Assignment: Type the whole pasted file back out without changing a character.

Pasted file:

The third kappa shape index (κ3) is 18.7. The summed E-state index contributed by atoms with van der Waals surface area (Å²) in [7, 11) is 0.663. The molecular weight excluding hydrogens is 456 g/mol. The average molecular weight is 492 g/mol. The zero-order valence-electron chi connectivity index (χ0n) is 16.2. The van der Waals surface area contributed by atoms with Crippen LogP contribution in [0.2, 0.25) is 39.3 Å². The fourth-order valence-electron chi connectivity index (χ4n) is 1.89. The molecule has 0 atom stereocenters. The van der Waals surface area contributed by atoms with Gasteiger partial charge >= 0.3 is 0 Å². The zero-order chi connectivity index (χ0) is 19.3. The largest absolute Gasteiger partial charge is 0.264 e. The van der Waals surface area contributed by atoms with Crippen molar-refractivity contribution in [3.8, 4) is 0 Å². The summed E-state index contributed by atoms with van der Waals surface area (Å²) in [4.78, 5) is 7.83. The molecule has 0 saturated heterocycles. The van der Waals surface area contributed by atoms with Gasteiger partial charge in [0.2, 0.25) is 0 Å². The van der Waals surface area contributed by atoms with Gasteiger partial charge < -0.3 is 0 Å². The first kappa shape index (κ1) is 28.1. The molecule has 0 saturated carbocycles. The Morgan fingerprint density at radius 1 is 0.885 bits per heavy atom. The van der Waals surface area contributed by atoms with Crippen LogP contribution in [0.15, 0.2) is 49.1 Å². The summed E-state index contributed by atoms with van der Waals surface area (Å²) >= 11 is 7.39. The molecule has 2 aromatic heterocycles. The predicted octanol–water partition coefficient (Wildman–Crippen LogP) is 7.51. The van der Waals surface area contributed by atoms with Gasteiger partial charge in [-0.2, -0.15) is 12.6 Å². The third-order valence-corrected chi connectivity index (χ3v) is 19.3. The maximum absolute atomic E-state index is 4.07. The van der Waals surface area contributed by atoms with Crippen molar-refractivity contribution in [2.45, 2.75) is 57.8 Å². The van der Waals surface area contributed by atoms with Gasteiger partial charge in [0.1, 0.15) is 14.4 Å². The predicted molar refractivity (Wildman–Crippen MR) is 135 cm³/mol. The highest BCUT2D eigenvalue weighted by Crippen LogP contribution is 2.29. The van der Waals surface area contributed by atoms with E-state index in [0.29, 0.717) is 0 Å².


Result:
The third kappa shape index (κ3) is 18.7. The summed E-state index contributed by atoms with van der Waals surface area (Å²) in [7, 11) is 0.663. The molecular weight excluding hydrogens is 456 g/mol. The average molecular weight is 492 g/mol. The zero-order valence-electron chi connectivity index (χ0n) is 16.2. The van der Waals surface area contributed by atoms with Crippen LogP contribution in [0.2, 0.25) is 39.3 Å². The fourth-order valence-electron chi connectivity index (χ4n) is 1.89. The molecule has 0 atom stereocenters. The van der Waals surface area contributed by atoms with Gasteiger partial charge >= 0.3 is 0 Å². The zero-order chi connectivity index (χ0) is 19.3. The largest absolute Gasteiger partial charge is 0.264 e. The van der Waals surface area contributed by atoms with Crippen molar-refractivity contribution in [3.8, 4) is 0 Å². The summed E-state index contributed by atoms with van der Waals surface area (Å²) in [4.78, 5) is 7.83. The molecule has 0 saturated heterocycles. The van der Waals surface area contributed by atoms with Gasteiger partial charge in [0.2, 0.25) is 0 Å². The van der Waals surface area contributed by atoms with Gasteiger partial charge < -0.3 is 0 Å². The first kappa shape index (κ1) is 28.1. The molecule has 0 saturated carbocycles. The Morgan fingerprint density at radius 1 is 0.885 bits per heavy atom. The van der Waals surface area contributed by atoms with Crippen LogP contribution in [0.15, 0.2) is 49.1 Å². The summed E-state index contributed by atoms with van der Waals surface area (Å²) >= 11 is 7.39. The molecule has 2 aromatic heterocycles. The predicted octanol–water partition coefficient (Wildman–Crippen LogP) is 7.51. The van der Waals surface area contributed by atoms with Gasteiger partial charge in [-0.2, -0.15) is 12.6 Å². The third-order valence-corrected chi connectivity index (χ3v) is 19.3. The maximum absolute atomic E-state index is 4.07. The van der Waals surface area contributed by atoms with Crippen molar-refractivity contribution in [2.45, 2.75) is 57.8 Å². The van der Waals surface area contributed by atoms with Gasteiger partial charge in [0.1, 0.15) is 14.4 Å². The predicted molar refractivity (Wildman–Crippen MR) is 135 cm³/mol. The highest BCUT2D eigenvalue weighted by Crippen LogP contribution is 2.29. The van der Waals surface area contributed by atoms with E-state index in [0.29, 0.717) is 0 Å².